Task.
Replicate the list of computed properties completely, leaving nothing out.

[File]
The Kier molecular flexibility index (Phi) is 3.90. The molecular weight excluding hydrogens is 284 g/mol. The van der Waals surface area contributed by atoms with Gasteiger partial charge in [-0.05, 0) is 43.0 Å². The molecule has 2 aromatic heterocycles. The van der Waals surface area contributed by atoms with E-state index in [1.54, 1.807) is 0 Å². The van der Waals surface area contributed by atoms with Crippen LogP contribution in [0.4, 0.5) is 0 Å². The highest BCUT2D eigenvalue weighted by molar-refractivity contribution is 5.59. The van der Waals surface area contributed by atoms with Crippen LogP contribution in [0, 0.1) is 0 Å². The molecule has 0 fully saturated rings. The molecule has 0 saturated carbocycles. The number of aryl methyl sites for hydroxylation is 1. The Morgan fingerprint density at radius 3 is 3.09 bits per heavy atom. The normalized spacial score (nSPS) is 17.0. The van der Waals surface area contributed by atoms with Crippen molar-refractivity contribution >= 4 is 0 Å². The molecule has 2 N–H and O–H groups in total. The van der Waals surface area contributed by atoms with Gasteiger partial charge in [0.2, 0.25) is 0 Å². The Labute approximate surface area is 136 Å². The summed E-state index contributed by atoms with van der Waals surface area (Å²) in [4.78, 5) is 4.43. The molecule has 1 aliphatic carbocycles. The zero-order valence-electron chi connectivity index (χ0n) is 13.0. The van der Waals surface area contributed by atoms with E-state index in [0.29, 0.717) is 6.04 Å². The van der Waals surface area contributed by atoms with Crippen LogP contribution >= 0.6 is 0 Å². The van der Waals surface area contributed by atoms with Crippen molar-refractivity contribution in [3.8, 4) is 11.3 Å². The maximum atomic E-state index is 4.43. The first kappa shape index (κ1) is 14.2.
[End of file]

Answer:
The Kier molecular flexibility index (Phi) is 3.90. The molecular weight excluding hydrogens is 284 g/mol. The van der Waals surface area contributed by atoms with Gasteiger partial charge in [-0.05, 0) is 43.0 Å². The molecule has 2 aromatic heterocycles. The van der Waals surface area contributed by atoms with E-state index in [1.54, 1.807) is 0 Å². The van der Waals surface area contributed by atoms with Crippen LogP contribution in [0.4, 0.5) is 0 Å². The highest BCUT2D eigenvalue weighted by molar-refractivity contribution is 5.59. The van der Waals surface area contributed by atoms with Crippen LogP contribution in [0, 0.1) is 0 Å². The molecule has 0 fully saturated rings. The molecule has 0 saturated carbocycles. The number of aryl methyl sites for hydroxylation is 1. The Morgan fingerprint density at radius 3 is 3.09 bits per heavy atom. The normalized spacial score (nSPS) is 17.0. The van der Waals surface area contributed by atoms with Crippen molar-refractivity contribution >= 4 is 0 Å². The molecule has 2 N–H and O–H groups in total. The van der Waals surface area contributed by atoms with Gasteiger partial charge in [0.2, 0.25) is 0 Å². The Labute approximate surface area is 136 Å². The summed E-state index contributed by atoms with van der Waals surface area (Å²) in [4.78, 5) is 4.43. The molecule has 1 aliphatic carbocycles. The zero-order valence-electron chi connectivity index (χ0n) is 13.0. The van der Waals surface area contributed by atoms with E-state index in [0.29, 0.717) is 6.04 Å². The van der Waals surface area contributed by atoms with Crippen LogP contribution >= 0.6 is 0 Å². The van der Waals surface area contributed by atoms with Crippen molar-refractivity contribution in [3.8, 4) is 11.3 Å². The maximum atomic E-state index is 4.43. The first kappa shape index (κ1) is 14.2.